The story of Kullervo, sole survivor of the dead tribe of Kalervo, god-chief of Karja. This is his story of loss, struggle, and tragedy. The original tale is in the finnish epic Kalevala, of which this story rests between Runes XXXI to XXXVI.
With a firm shove, the drugged and sleepy Kullervo was thrown against the side of a cart bearing heavy and worn metal working tools which clattered as his bound arm connected. He blew his blond hair out from his face and cursed his guardian, Untamo, with his eyes. The artisan king pulled a rough, impoverished cloak about his fine linen attire, only in part to block the north wind. Throngs of common folk walked all about them, like a river around stubborn earth. Occassionally, some of the throng would recognize the dreaming king, Untamo, and salute. At other times, some of them looked upon Kullervo with disgust and spew curses at him.
Untamo, radiant and powerful, brought his fine hands to his brown hair and looked to the unkempt peoples of the Karjala, walking past and around the cart, seeking out bargains along the riverside market. Untamo, the dreaming king, looked with listless eyes at his young charge, Kullervo.
“Listen, you clever idiot, in the cart of Ilmarinen, blacksmith in the land of Ehstland. You will give him your attention. He will be your new caretaker.“ Untamo directed the bound Kullervo into the back of the cart. Silently the blond boy sat among the tools and regarded Ilmarinen who was just now arriving back from the market with some empty sacks.
“This I see, my friend Untamo. How have you been these few years past?” Untamo also bore the brown head of the older Finn. They seemed to share the same aura, an air of greatness that exceeded their earthly selves.
“Better soon I think, Ilmarinen.”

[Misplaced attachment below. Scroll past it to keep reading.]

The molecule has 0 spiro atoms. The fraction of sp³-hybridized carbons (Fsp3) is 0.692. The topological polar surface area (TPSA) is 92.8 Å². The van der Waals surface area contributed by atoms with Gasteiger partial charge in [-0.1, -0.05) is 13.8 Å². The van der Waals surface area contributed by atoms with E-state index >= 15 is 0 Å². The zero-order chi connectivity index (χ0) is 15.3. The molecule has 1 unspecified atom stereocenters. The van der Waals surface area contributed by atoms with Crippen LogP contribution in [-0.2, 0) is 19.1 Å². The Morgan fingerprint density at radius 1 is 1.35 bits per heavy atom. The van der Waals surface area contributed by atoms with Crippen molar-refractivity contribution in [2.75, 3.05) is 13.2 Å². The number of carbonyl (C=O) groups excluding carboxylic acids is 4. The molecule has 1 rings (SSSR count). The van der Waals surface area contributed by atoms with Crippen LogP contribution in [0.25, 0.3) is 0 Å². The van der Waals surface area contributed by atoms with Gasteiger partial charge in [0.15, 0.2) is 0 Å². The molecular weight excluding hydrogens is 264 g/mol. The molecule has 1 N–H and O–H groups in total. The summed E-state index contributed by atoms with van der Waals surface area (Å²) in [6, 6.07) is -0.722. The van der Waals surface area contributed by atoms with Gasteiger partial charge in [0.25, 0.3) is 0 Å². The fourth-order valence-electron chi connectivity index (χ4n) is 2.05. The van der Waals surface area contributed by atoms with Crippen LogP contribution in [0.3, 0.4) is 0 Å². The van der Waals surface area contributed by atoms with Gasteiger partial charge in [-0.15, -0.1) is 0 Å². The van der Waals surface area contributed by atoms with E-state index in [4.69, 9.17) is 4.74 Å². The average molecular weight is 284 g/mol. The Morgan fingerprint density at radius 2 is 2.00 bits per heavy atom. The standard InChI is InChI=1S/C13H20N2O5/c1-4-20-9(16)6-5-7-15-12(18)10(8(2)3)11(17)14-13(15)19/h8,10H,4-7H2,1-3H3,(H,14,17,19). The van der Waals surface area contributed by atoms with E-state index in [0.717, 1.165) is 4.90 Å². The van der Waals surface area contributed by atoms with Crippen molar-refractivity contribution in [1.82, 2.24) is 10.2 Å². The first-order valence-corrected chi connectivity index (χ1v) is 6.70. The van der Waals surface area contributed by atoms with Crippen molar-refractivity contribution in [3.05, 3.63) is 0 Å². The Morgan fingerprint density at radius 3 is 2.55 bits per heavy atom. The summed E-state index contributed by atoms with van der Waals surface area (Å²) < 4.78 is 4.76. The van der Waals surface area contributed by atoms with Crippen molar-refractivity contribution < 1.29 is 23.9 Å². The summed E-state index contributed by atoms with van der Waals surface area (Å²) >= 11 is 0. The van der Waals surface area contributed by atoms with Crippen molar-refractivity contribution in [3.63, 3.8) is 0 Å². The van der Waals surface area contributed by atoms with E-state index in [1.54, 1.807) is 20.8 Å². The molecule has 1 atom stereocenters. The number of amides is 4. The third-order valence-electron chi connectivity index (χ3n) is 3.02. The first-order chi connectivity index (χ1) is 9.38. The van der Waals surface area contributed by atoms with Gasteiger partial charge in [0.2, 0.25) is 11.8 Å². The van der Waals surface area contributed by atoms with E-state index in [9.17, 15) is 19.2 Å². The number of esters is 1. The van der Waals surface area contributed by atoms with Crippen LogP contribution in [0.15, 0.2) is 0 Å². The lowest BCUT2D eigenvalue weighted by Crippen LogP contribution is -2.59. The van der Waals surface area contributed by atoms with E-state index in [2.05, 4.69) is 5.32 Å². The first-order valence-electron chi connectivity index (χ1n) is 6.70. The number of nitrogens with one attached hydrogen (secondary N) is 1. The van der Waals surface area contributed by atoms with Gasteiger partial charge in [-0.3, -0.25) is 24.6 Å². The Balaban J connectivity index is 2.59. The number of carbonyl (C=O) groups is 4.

“Untamo, this the man you spoke of?” The blacksmith inquired, shoving the empty bags into the back of his cart.
“He looks strong, enough. Can he read?”
“We have not given him lessons, but he can say and scribe his name.”
“What is your name, boy, do speak up?” Kullervo sluggishly stretched legs and uttered his name, and a shadow fell across Ilmarinen’s rugged face. He turned to Untamo and his face grew to a fury. “The man you bring is a nuisance! I have heard the tales of your land.” Ilmarinen smacked the side of his cart and cursed. “I can not train him, Untamo. Get this mule from out of my cart.”
“Ilmarinen, do speak closer. I did not mean to undersell you.” Untamo lifted an arm over the blacksmith’s broad shoulder. Kullervo could hear their exchange just the same and looked at his boots.
“Murderer and destroyer, both. Untamo, he can not be trained. You have told me from your own mouth.” Ilmarinen glanced over his shoulder at Kullervo and added, “ Untamo, I know your motives. We are not our own friends, Dreamer.”
“I have sought to keep him employed. Take his mind off vengeful concepts. He knows I took them, slew his people. But, by us gods, he cannot die. I only seek to make him better. You, my blacksmith, can make him best. All rigid metals you can shape .”
Ilmarinen sighed and then walked over to the cart, taking out some tools. “Well, Kullervo, I am convinced, I’ll take you in and keep you tasked. Come, Untamo, take my old tools, I can not fit them all in here.”
And so, for a cartful of old tools did Untamo, the Dreaming King, god-chief of Pohjala, trade Kullervo to the eternal blacksmith, Ilmarinen, wishing to be free of the curse of the dead king Kalervo.